But it’s the intellectual engagement that sets the Honors Program apart and makes it so appealing to incoming first-year students. Participating in small classes that emphasize effective speaking and writing, Honors students engage in dialogue with great thinkers, writers, and artists—from ancient to modern—in order to understand how ideas have shaped, and continue to shape, the world in which we live.
“Students get a sense of the development of our civilization, but also what that development can tell us about who we are today,” said Walsh. “The goal is to make sense of both the past and the present, and how they interconnect.”
Through their classes, Honors Program students gain a strong foundation in the liberal arts and discern their individual vocations as they learn across disciplines.
“I’ve always had very diverse interests. The sciences have interested me and continue to interest me,” said O’Hara, whose trip to Rome was sponsored by Loyola’s Center for the Humanities; he also earned one of Loyola’s prestigious Hauber Summer Research Fellowships. He worked alongside an engineering major in Loyola’s Donnelly Science Center conducting research on the efficacy of Greek linen armor. “I’ve always sort of worked between the two. I came in knowing I’d probably at least minor in history, and I found that my home was in the humanities.”
As O’Hara continued his studies, his uncle on the West Coast was doing some research. Somehow he managed to find two bull’s heads with their horns still attached. On the last Friday in January 2017, O’Hara received a text message saying he had a package waiting for him in the campus mailroom. In fact, he had two packages—each about 3 feet wide, 3 feet tall, and 3 feet deep. Each held an ox head.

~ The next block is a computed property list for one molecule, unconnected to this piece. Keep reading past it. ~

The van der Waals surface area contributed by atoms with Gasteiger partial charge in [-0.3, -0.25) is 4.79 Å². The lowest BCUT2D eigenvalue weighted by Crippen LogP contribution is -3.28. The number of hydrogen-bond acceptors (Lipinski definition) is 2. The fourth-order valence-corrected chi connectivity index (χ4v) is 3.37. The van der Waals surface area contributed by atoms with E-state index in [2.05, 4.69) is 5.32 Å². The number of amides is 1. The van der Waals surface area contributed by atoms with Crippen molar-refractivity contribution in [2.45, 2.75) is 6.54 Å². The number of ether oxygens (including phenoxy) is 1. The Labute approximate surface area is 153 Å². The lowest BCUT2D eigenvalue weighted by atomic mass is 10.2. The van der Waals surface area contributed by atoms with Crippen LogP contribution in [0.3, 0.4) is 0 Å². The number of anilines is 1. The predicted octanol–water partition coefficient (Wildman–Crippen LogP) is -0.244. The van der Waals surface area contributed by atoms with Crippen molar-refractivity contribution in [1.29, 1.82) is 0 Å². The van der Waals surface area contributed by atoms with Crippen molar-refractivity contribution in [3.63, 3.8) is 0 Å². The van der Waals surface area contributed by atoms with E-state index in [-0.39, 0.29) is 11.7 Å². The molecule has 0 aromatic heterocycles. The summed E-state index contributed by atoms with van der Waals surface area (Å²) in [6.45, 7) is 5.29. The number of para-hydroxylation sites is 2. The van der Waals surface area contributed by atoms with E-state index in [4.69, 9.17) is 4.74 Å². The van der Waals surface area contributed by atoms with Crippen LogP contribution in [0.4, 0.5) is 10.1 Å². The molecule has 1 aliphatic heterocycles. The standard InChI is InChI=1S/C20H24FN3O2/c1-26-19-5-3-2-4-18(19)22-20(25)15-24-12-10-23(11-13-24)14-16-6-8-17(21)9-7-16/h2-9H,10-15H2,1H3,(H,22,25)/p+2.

“The people behind the counter asked me, ‘What exactly did you order?’ I looked at them, and I said, ‘Cow heads.’”
O’Hara carried the packages one at a time to the classics department, where he opened them and found two large freezer bags. He took them across campus to the biology department where Rivers helped him to set them up with the sarcophagus beetles.
“He’s completely on board,” O’Hara said of the entomologist. The beetles will work on the skulls for at least a month.
“Apparently the bugs don’t like fat very much [because] there’s no protein in it, there’s no nutrition for them. The fat will be largely untouched,” O’Hara said. “Then we’ll wash it in some diluted ascetic acid just to scatter the remains off. And then we’ll place it outside in the sun for a couple weeks. This will let it bleach a little bit, and that will also air it out so the bones won’t start rotting. Once it’s aired out, we’ll apply a shellac, and we’ll gild the horns with some gold foil.”
Then the skulls will hang in the classics department lounge, which a group of classics students recently repainted with murals that evoke antiquity as well as the contemporary life of the department.
That will be a proud day for O’Hara. And his family back in San Jose? They will be proud, too.
“They’re kind of used to my antics. I really like recreating things from the past,” said O’Hara, whose twin sister attends Gonzaga University. Back at home, he’s a hobbyist blacksmith who has dabbled in carpentry and leatherwork—and has treated goat skin to make a sheet of paper. “You can learn so much about the objects of the past by recreating them.”